I hope, in years to come, this will all make for an entertaining episode of The Gender Games TV adaptation. It started last week, when my new boyfriend told me his mother was reading my aforementioned memoir. It doesn’t scrimp on detail from my sexual past and I almost died of shame. I made him swear he’d retrieve the book before she could get to the incriminating section.
But it was too late. His mother had already googled me and stumbled upon the darkest secret of them all: somehow the all-seeing search engine knew my real age.
It all started innocently enough. I got my first book deal the year I turned 30 and an industry person suggested my publishing accomplishment might sound more impressive if I was still a twentysomething. The media does have a penchant for very young authors, it must be said. It makes a nice story. And so we shaved a couple of years off.
I came out to my friends as trans in 2013, when I was 32. At the same time, I made a secondary decision to stop ageing. This came from somewhere darker. I only have one major regret in life and that’s that I didn’t initiate my transition in my teens. I fully knew I should have been born a girl and failed to act on it for 30 years. It boils my piss that I wasted about a third of my existence, living a wholly unfulfilled half-life. I wanted those years back, frankly.
I was a woman, but I wanted to be a young woman.
And you already know why. As a culture, we value youth in women beyond all reason. The second I’d changed my gender on Facebook, I was bombarded with a plethora of ways I could “halt the ageing process”: serums, lotions, moisturisers, botox, fillers, peels – all modelled by girls barely out of school. I watched the Gucci SS19 show in bed last night; the models looked like children. Fashion presents pubescent girls as actual models of what women are supposed to look like. But that’s probably a whole other column.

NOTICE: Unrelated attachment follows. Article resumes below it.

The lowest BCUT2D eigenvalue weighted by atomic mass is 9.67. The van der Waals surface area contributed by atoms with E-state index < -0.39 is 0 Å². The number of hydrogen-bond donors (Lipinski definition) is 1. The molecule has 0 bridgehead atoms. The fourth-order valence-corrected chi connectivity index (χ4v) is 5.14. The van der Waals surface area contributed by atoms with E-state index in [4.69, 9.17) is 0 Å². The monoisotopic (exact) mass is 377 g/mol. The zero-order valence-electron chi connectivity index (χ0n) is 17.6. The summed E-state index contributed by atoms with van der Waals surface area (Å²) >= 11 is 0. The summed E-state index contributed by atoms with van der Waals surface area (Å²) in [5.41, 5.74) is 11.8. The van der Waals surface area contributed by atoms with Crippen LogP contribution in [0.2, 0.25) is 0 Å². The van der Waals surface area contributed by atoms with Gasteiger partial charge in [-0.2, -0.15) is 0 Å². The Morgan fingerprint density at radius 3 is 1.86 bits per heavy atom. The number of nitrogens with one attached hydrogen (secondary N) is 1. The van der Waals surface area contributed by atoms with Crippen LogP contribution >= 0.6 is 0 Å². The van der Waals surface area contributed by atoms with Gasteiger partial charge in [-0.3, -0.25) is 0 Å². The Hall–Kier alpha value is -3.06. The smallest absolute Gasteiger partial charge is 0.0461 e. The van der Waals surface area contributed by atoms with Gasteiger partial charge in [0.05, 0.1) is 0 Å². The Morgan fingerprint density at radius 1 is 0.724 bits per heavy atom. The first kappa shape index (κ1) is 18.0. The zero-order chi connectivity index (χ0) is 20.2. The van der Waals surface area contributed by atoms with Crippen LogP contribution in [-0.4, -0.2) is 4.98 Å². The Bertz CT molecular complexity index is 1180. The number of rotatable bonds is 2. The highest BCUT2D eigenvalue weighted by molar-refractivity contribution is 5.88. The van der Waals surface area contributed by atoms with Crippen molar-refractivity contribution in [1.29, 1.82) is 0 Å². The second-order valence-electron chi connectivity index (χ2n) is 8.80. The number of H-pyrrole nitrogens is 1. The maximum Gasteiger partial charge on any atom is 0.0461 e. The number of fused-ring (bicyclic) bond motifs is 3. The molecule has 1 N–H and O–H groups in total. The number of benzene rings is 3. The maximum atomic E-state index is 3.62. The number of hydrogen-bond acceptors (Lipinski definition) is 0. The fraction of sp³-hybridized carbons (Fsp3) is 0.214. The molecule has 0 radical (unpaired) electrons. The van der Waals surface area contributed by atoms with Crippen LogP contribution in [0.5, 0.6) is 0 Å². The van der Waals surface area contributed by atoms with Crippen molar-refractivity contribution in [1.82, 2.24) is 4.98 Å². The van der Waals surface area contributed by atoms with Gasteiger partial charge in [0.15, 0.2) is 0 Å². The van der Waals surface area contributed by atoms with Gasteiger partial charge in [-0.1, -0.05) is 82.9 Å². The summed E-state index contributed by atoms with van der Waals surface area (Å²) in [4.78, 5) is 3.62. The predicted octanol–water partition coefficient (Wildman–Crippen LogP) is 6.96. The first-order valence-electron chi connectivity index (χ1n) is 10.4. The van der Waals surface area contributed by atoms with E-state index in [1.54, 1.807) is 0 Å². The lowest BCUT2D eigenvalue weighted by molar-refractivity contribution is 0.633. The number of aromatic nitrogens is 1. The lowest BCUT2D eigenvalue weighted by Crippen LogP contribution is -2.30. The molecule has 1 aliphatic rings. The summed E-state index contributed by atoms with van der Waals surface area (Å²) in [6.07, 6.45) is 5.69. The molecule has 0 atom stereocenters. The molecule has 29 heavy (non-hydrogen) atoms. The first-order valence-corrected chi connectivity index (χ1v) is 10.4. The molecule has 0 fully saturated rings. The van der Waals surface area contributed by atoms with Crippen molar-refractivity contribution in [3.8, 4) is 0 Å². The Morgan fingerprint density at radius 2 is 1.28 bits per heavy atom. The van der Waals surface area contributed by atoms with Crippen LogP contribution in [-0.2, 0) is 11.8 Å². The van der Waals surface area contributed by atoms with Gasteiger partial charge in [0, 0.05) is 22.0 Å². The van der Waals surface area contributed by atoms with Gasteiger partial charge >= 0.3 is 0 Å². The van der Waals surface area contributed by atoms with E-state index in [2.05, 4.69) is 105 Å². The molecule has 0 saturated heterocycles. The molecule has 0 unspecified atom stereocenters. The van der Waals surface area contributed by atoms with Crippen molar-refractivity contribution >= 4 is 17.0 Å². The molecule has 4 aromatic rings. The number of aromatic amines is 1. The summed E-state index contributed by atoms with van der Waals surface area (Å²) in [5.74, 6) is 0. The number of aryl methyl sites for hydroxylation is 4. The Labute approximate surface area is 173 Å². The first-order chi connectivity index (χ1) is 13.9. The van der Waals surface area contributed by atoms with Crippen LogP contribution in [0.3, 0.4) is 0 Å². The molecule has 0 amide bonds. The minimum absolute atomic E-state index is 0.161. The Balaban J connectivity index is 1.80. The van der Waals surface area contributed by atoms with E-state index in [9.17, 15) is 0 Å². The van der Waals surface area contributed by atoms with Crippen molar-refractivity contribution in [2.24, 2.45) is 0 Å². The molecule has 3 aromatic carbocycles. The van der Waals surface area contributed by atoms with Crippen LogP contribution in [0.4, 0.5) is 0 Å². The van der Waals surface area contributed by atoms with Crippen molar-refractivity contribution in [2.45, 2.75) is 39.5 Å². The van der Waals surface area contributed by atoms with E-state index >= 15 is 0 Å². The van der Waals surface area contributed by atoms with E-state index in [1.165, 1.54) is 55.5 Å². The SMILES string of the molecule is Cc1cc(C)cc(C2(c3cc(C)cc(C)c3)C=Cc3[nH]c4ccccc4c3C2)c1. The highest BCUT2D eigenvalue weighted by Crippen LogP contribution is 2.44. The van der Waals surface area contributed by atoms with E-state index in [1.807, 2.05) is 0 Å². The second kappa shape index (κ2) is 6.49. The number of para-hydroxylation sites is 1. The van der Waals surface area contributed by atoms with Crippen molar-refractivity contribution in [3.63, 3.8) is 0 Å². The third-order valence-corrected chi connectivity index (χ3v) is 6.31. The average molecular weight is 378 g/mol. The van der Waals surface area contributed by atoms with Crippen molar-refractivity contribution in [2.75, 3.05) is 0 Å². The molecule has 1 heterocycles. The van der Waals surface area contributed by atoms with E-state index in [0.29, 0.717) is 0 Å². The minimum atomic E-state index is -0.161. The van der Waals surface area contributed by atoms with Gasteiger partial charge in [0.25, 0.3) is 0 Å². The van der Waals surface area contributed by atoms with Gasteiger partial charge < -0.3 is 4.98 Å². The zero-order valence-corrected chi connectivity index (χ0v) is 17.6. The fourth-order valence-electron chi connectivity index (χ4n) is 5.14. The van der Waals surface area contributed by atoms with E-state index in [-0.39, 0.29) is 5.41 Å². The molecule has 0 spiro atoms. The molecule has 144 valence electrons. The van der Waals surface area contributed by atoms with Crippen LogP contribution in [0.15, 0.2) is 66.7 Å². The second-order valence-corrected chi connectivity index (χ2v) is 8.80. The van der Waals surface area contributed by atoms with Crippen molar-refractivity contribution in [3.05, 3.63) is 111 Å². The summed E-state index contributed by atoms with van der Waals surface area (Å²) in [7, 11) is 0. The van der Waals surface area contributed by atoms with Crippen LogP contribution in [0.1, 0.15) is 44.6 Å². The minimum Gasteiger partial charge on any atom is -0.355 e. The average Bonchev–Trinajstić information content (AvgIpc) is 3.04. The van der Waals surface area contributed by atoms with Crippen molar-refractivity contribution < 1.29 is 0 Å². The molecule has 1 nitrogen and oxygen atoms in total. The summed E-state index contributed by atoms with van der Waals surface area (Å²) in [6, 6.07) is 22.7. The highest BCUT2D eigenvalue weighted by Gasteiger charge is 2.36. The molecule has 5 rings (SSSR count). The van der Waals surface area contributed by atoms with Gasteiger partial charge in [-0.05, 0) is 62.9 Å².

By culling four years, I erased four years of writing, four years of dating, four years of growing and learning
I dimly recall a Sex and Evolution module from my psychology undergrad degree. The lecturer was a letch. I remember he told us that men are attracted to young-looking girls because our Selfish Gene evolutionary urge to reproduce is telling them that younger women are fresher, healthier, more ripe-of-egg for baby-making. How sinister. How Handmaid’s Tale. I do not have a “biological clock”, obviously, but I am highly dubious of anyone linking a woman’s reproductive status to her overall value.
I was complicit. By setting my Tinder age to 30, I was playing along with the patriarchy. I knew that a lot of men filter out any woman over that age. I’m just getting started and I’m sure I speak for lots of women in their thirties when I say I do not feel like day-old bread. Still, to play along is complicit.
Moreover, I want to take my very real shame at my age and turn it into something positive. My age is also my experience. By culling four years, I erased four years of writing, four years of dating, four years of growing and learning. I don’t mean to patronise younger readers, but I know things now, I can do things now, which I couldn’t have dreamed of when I was 21. In short, my twenties were about getting my shit together; my thirties – on balance – have been a million times more fun. I know myself now.
What possible reason is there for celebrating youth in women and experience in men, beyond satisfying male desire? We need to see women being valued beyond their youth and end the Logan’s Run of women in film, TV and fashion. This means is we need female writers, directors and photographers to create work for women over 30. Killing Eve is a great example of what happens when we get women to write for women.
I did lie to my boyfriend, though. It was not a “fib”; it was an outright lie and I am truly sorry. Lying about my age meant I was propagating the myth that younger is better. So, I’m done. I’m coming out. I’m Juno Dawson and I’m 37 years old.